Facebook and the IRS finished up the first four weeks of their U.S. Tax Court trial in San Francisco today, which will move to Washington, D.C. in June.
The second half of the trial in Washington will mostly focus on testimony from “experts” such as economists, professors, and specialists in other areas, like technology. The second half will be more technical, focusing on the numbers behind Facebook’s valuation and the intangible assets it transferred to Ireland in 2010, among others. That information holds the key to the central question in the case: Whether Facebook knew it would be successful, and should have charged more in royalties for those assets.
“We will adjourn for this partial trial session,” Judge Cary Douglas Pugh said Friday, later adding, “I can’t say I loved being here but this was great.”
“The planes are still flying,” she said.
If the IRS position is proven true, that means the intangibles—users, technology, trademark, and marketing assets—were indeed worth more than what Facebook claimed. With an IRS win, Facebook could owe up to $9 billion in taxes because the agency plans to apply its position to other years. The dispute comes at a time when the U.S. and other countries have been cracking down on multinationals that potentially shift profits to no- or low-tax jurisdictions, such as Ireland.
Pugh heard testimonies from more than 42 witnesses, comprising mostly current and former Facebook employees, including Ted Price, vice president of tax, and Andrew Bosworth, vice president of augmented and virtual reality.
Trial themes have included Facebook’s user growth and mobile advertising—tasks handed to its Irish operations. The IRS has argued Facebook knew years ago that it would grow to be the social media giant it is today.
Facebook was a highly scalable, high-growth company similar to Google in 2010—the contested tax year, Alok Mahajan, principal at KPMG told IRS counsel Michael Coravos.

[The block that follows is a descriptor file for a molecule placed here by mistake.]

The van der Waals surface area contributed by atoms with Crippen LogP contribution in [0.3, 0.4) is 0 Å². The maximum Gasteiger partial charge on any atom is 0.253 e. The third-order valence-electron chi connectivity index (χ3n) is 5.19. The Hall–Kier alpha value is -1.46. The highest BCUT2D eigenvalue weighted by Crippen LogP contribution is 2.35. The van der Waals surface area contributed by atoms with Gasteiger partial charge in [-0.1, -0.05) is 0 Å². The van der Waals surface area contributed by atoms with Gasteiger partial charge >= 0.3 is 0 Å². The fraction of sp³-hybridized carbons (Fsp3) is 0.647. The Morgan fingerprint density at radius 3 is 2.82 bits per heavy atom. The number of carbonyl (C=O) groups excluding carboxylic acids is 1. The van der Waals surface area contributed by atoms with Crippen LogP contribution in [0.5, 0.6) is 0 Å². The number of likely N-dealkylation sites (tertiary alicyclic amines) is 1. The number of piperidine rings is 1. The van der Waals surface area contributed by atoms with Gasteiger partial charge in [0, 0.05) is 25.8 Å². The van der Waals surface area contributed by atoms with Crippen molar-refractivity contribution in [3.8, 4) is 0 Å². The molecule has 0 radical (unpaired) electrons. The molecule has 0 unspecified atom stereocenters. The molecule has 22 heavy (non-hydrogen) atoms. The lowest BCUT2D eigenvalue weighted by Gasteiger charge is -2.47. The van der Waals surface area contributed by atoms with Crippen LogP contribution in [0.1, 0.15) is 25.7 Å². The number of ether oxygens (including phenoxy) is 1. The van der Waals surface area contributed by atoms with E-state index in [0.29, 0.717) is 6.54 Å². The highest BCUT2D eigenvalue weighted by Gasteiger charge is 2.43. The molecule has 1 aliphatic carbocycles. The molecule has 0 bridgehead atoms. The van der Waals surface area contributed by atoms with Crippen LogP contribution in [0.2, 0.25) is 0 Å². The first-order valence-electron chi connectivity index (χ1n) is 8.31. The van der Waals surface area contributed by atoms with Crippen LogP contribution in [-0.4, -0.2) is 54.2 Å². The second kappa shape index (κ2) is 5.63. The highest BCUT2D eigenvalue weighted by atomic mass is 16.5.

The company, which now has over 2 billion active users, was seeing exponential growth in its user base at the time of the disputed transfer. In 2010, it had 500 million global users—the majority outside of the U.S.—with more than half of those users visiting the site everyday, CEO Mark Zuckerberg said in a video the IRS introduced.
Facebook had also secured advertising partnerships with household names, like Proctor & Gamble Co., Coca-Cola Co, and Sony Pictures Television Inc., even before 2010, according to Facebook’s former advertising executive Mike Murphy and former vice president for partnerships, Daniel Rose.
Facebook’s counsel tried to show the company’s Irish operations were taking big risks in areas such as mobile advertising, and the company wasn’t sure whether its marketing efforts would pan out.
Facebook’s user growth wasn’t easy in certain countries, like Japan, said Taro Kodama, Facebook’s former head for Japan. Japanese users were “allergic” to the idea of exposing personal information by using their real identities on Facebook, Kodama told Scott H. Frewing, partner at Baker MacKenzie LLP, representing Facebook.
Advertising had challenges, too. Europe had heavy regulations around it, Richard Allan, Facebook’s former vice president of policy solutions, said.
“Advertising was a fundamental negative,” Allan said.
Facebook witnesses also claimed they struggled to figure out online ads on its mobile platform.
“We couldn’t figure out where to put the ads,” Julie Zhuo, former vice president for product design, said. So, Facebook wasn’t able to monetize its foray into mobile, she said.
The case is Facebook, Inc. v. Commissioner, T.C., No. 021959-16, trial started 2/18/20.